|Updated: 7/09/2013 9:02 am
||Published: 7/08/2013 10:25 pm
The great deal a Tulsa man got on a house at the recent county auction didn't look so great when he drove into the neighborhood to see the house he bought.
It turns out there was nothing to see.
"To me, it's like a bait and switch," said Jimmy Williams.
The Tulsa County Auction had plenty for sale. A picture on Tulsa County's website, last month enticed Williams to place a bid. He won, but in the end he lost.
"I just want my money back. That's all I want. I just want my money back," said Williams.
He gave nearly $4,000 for the property. Williams paid sight unseen. He depended on a picture he pulled up on his phone at the auction. Williams said he figured he could trust the county.
"Well the county is a very reputable source," said Pat Milton, Tulsa County Chief of Staff, in the Assessor's Office
Williams said he thought he'd bought a house. Instead he got a messy yard in North Tulsa.
Once they get your money they don't care," said Williams.
"You have to be careful when you buy property," said Milton.
The county said Williams should've read the web page more closely. Milton said if Williams had done that, he would've seen the disclaimer.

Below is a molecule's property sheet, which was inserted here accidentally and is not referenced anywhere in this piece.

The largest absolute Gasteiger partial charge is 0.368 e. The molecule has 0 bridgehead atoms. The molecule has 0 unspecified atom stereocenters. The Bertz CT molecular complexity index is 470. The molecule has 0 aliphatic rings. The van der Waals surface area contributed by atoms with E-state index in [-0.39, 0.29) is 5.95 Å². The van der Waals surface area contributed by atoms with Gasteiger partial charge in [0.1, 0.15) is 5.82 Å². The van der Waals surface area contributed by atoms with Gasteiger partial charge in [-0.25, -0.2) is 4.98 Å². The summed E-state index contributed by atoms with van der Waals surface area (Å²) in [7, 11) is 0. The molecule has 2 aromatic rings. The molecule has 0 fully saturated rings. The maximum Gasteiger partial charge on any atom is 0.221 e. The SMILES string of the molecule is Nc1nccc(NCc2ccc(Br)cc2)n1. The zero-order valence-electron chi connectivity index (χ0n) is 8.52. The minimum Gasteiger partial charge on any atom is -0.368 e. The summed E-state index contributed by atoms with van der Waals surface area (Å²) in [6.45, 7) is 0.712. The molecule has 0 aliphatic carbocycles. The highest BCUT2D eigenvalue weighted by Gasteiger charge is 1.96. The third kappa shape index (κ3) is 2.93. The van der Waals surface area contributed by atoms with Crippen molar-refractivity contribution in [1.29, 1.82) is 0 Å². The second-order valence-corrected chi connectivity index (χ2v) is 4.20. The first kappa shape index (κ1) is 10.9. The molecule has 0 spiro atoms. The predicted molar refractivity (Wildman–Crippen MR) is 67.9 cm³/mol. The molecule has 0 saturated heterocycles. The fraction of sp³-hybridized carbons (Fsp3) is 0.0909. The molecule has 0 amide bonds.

"Well, I'm not trying to say it's his fault. What I'm trying to say is he shouldn't have relied on our data. We don't do the tax sales," said Milton.
Milton told FOX23 that Williams should've checked the page daily, because things change.
When FOX23 asked Milton what it would take for Williams to get a refund, this is what he said.
"I don't think there's anything he can do," Milton.
"Wow, I do not believe this man," said Williams.
FOX23 found out, the county does visual inspections of properties, but only every four years. A new, more accurate picture of the area has been posted online.
The County Assessor's office urges you to look at property before placing a bid. They also told FOX23 that it's not their job to help anyone figure out how to buy property.